A hunting we will go

With the 2012/2013 hunting season underway, I thought it important to remind each of us about some safety issues that should be considered by each hunter. Again, this list will not touch on every scenario that may be confronted, but hopefully, it will get you thinking.

  • Be sure to check your tree stand, insuring that changes have not occurred since last season. The best time to check the stand is before the first day that you plan to hunt.
  • Remember to hoist your unloaded weapon into the tree, once you have secured yourself in the tree.
  • Check your full body harness. If there are compromises, replace it. Something to consider; how will you get down if you tension your harness by falling from the stand?
  • Make sure that you have sighted in your weapons. You want to make sure that your shot goes where you intend for it to go. This will insure that the big one will not get away, and also that you will not needlessly wound an animal.
  • Make sure that someone knows your hunting plan. Make sure that your cell phone is fully charged.
  • Be mindful of an increased number of predators in the woods. The other day, a hunter in our club killed a coyote that was running with a pack of five. I would think that these animals would be more frightened of you, however animals become more aggressive in packs.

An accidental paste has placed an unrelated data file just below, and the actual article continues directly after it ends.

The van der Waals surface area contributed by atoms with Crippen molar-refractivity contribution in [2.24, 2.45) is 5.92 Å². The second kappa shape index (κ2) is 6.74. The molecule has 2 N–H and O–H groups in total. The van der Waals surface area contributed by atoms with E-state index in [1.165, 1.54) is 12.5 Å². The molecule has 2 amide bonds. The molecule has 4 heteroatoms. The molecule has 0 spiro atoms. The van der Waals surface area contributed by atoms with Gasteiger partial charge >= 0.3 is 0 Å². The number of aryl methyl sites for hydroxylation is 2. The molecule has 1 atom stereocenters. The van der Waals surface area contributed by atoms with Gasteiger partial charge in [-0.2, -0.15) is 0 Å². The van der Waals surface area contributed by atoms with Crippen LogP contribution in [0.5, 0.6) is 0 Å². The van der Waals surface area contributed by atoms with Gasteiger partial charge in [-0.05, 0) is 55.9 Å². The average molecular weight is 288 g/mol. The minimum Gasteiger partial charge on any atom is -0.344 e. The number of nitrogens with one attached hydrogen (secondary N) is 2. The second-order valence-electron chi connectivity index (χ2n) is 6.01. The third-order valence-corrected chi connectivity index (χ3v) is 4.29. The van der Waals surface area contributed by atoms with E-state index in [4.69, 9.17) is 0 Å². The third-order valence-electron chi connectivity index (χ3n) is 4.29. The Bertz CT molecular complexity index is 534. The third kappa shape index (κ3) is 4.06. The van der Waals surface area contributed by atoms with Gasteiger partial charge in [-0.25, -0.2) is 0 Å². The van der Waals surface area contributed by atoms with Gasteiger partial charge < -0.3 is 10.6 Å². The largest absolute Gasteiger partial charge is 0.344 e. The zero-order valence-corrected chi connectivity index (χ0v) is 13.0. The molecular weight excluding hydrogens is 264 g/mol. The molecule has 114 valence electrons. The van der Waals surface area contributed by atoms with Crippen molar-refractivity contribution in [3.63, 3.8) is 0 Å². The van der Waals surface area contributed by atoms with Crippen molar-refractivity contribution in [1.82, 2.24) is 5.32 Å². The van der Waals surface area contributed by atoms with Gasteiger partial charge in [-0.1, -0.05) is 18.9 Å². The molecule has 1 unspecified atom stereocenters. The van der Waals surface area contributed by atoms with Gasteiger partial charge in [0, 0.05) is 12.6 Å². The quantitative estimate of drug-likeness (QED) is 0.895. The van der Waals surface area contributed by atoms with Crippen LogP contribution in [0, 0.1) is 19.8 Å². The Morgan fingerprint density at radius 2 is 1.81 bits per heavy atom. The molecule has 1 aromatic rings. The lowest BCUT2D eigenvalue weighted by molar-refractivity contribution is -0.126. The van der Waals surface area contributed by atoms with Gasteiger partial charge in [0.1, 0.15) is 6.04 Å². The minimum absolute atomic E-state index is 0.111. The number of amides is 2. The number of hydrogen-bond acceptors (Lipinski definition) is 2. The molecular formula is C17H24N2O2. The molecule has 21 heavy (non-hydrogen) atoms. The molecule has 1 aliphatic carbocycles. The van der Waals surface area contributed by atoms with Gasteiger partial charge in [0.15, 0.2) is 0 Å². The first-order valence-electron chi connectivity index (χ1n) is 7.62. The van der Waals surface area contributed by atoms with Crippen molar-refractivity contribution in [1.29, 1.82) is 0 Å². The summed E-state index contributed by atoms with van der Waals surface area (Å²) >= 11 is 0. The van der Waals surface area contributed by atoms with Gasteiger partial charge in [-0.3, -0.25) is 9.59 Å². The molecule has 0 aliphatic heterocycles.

• During black powder season, be mindful of your load.
  • Leave yourself a trail to get back out if you are hunting in a new area. This becomes important when you are trailing a wounded animal as well.
  • If you do not know where another hunter is, find another block of woods to hunt. Our club uses a map board with nametags. You must put your tag where you will be hunting, as well as write it in the logbook.
  • Make sure that your weapon is unloaded before cleaning it.
  • Keep your weapons out of the hands of young children. If you want to change your hunting forever, let a loved one get shot.

This list does not cover it all, but it will get you thinking about your safety. I suffered a major injury to my shoulder in 2002, when a wooden tree stand ladder came loose from the ground, throwing me to the ground. Tree stand accidents will hurt many hunters before this season is over, unfortunately. There will be others injured by premature discharge of their weapon due to a failed safety practice like failing to put the safety on or failing to unload your weapon. Be careful and enjoy your season.


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